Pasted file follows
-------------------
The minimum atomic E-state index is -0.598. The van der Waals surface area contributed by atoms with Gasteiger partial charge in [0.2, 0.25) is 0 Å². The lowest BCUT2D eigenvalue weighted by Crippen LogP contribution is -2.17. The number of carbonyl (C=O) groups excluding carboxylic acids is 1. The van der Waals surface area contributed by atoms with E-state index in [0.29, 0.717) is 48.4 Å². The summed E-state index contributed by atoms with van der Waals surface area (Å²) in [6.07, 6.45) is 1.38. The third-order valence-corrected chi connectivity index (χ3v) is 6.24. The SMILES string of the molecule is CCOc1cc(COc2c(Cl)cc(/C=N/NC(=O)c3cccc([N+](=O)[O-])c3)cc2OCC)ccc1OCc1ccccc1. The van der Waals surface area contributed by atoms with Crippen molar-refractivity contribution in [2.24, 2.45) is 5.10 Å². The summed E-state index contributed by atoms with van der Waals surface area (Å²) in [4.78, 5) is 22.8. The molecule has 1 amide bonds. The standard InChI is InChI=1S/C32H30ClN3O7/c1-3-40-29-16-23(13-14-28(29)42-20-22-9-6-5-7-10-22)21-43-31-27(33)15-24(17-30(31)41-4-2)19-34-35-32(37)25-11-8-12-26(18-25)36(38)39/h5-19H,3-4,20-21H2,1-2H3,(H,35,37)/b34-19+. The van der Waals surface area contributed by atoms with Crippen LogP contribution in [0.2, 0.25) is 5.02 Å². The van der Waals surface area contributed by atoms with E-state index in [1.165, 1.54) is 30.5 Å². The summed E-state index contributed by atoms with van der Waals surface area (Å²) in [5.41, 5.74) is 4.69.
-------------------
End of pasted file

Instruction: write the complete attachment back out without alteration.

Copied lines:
The minimum atomic E-state index is -0.598. The van der Waals surface area contributed by atoms with Gasteiger partial charge in [0.2, 0.25) is 0 Å². The lowest BCUT2D eigenvalue weighted by Crippen LogP contribution is -2.17. The number of carbonyl (C=O) groups excluding carboxylic acids is 1. The van der Waals surface area contributed by atoms with E-state index in [0.29, 0.717) is 48.4 Å². The summed E-state index contributed by atoms with van der Waals surface area (Å²) in [6.07, 6.45) is 1.38. The third-order valence-corrected chi connectivity index (χ3v) is 6.24. The SMILES string of the molecule is CCOc1cc(COc2c(Cl)cc(/C=N/NC(=O)c3cccc([N+](=O)[O-])c3)cc2OCC)ccc1OCc1ccccc1. The van der Waals surface area contributed by atoms with Crippen molar-refractivity contribution in [2.24, 2.45) is 5.10 Å². The summed E-state index contributed by atoms with van der Waals surface area (Å²) in [4.78, 5) is 22.8. The molecule has 1 amide bonds. The standard InChI is InChI=1S/C32H30ClN3O7/c1-3-40-29-16-23(13-14-28(29)42-20-22-9-6-5-7-10-22)21-43-31-27(33)15-24(17-30(31)41-4-2)19-34-35-32(37)25-11-8-12-26(18-25)36(38)39/h5-19H,3-4,20-21H2,1-2H3,(H,35,37)/b34-19+. The van der Waals surface area contributed by atoms with Crippen LogP contribution in [0.2, 0.25) is 5.02 Å². The van der Waals surface area contributed by atoms with E-state index in [1.165, 1.54) is 30.5 Å². The summed E-state index contributed by atoms with van der Waals surface area (Å²) in [5.41, 5.74) is 4.69.